I am ashamed to say I had never heard of The Astro-Zombies (1968) until my husband stumbled across it one night. Wendell (Hic!) Corey? John Carradine? Tura Satana? I’m a fool for never having watched this movie!
Oh, this is a terrible movie, though. I felt downright depressed after watching Wendell try to get through his lines without slurring, and there’s one moment in the film where an agent at the government organization Corey works at says he’s been forced to investigate at bars so much he’s about to turn into a lush. There is a lingering reaction shot on Corey that is so very, very uncomfortable. Corey died less than six months after this film was released, of alcoholic liver disease, at the age of 54.
The Astro-Zombies concerns one Dr. DeMarco (John Carradine, being a complete hambone, as expected) created an “astroman” from the body of a dead criminal. It’s part of his plan to get back at “the space agency” for firing him, because he is insane. The astroman quickly becomes a liability, starts to kill innocent people (because it’s fun!) and the rest is, as they say, history.
In 1968, director Ted V. Mikels gave us both Astro-Zombies and the MST3K staple Girl in Gold Boots, and both films share some of the same cast, most notably Tom Pace. Pace is probably (and unfortunately) best known as Buz from GiGB because of the MST3K riff “I’m an icky elf!” Pace, however, is not that bad of a low budget movie actor. His reputation seems to be based entirely on the MST3K riffs and that’s a shame. Most MST3K fans (and, if interviews are to believe, some of the writers and performers on the show) loathe bad movies, which is probably why people who love Z-grade low budget flicks often don’t care for MST3K. I often feel like I’m straddling a philosophical fence by loving MST3K and bad movies, and I do get really irritated when I see someone like Pace reduced to nothing but “icky elf” online.
I didn’t have a good picture of Tom Pace, so I hope Tura Satana will do in his stead.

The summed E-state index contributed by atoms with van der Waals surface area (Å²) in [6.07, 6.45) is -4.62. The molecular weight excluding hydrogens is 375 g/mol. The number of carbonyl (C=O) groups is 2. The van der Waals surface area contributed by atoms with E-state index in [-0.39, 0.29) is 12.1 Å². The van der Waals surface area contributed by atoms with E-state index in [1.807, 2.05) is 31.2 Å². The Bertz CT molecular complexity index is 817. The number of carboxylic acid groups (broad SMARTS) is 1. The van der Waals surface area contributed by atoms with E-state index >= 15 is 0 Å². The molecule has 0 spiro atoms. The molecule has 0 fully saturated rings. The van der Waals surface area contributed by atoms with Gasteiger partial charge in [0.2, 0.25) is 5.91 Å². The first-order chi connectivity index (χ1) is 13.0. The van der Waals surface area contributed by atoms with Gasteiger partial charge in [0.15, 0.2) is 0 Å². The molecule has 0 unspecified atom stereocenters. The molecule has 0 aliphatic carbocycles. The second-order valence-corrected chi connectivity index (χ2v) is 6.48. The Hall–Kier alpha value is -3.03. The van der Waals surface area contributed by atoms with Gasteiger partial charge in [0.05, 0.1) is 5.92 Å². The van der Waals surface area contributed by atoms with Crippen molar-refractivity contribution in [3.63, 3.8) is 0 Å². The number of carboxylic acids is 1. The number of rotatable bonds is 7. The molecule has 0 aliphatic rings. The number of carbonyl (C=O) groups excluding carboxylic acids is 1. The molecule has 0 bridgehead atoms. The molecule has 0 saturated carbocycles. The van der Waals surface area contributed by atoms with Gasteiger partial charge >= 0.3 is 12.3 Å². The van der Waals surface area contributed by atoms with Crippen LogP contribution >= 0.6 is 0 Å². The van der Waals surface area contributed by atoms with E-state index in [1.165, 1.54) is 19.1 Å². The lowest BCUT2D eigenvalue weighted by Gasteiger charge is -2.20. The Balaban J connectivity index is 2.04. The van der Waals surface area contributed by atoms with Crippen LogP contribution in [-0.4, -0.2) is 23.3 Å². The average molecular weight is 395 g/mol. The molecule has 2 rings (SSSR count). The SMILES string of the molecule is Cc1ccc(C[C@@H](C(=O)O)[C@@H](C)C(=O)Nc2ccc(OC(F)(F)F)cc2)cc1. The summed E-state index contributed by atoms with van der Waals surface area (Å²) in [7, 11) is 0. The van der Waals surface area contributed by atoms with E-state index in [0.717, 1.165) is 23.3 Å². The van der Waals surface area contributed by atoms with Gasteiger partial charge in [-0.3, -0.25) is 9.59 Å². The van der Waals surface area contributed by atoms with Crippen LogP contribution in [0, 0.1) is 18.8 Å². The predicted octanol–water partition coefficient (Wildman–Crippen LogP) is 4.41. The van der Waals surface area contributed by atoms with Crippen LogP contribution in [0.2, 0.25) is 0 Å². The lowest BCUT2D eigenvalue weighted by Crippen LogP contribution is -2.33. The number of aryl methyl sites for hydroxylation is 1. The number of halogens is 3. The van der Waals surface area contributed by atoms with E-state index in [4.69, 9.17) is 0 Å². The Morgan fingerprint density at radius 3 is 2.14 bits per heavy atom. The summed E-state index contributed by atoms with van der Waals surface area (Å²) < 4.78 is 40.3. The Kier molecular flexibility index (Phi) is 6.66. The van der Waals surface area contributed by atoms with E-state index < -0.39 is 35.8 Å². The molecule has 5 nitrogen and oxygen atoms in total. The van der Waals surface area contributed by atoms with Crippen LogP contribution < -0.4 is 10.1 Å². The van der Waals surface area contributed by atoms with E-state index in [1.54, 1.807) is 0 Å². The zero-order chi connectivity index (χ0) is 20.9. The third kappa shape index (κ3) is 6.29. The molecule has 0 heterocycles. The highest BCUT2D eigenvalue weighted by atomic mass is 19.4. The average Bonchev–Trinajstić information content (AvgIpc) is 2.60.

Anyway, Pace often lugs a sloshed Wendell Corey and an inexperienced Joe Hoover through scenes that would have fallen apart without him. Similarly, Joan Patrick puts in a solid performance that is much better than the film itself. As Joe Bob Briggs has exclaimed more than once, “This movie killed their careers! And they’re good people, too.” Patrick never worked in movies again, and Pace lingered in a few television roles before disappearing for good. (He may or may not be the well-known Shreveport radio personality. Perhaps someone will read this one day and either confirm or deny.)
The problem with Astro-Zombies is that, like so many indie quickies of this era, it puts the actors through actions that do not make even an ounce of sense. Screams and gunshots that are obviously easy to hear are ignored. Doors are left unlocked. Traps are set that wouldn’t work even if they had been executed by people who knew what they were doing.
There are a few redeeming factors. One is John Carradine who, bless his heart, tries his damndest to instill some kind of logic to his mad scientist role. His sidekick Franchot (played by William Bagdad) has a few honestly funny facial expressions; I was particularly fond of Juan’s evil side-eye, too. Also, at the end when a solar-powered astro-zombie loses his recharging panel (true story), he is forced to grab a flashlight and hold it to his forehead for the rest of the film. Pure Z-grade gold.
Tomb of Anubis’ review, where he refers to the lady in the opening credits as being killed “by some goofball in a bad Halloween mask wielding a weapon that looks like a trowel duct taped to a hand tiller.” He’s not wrong.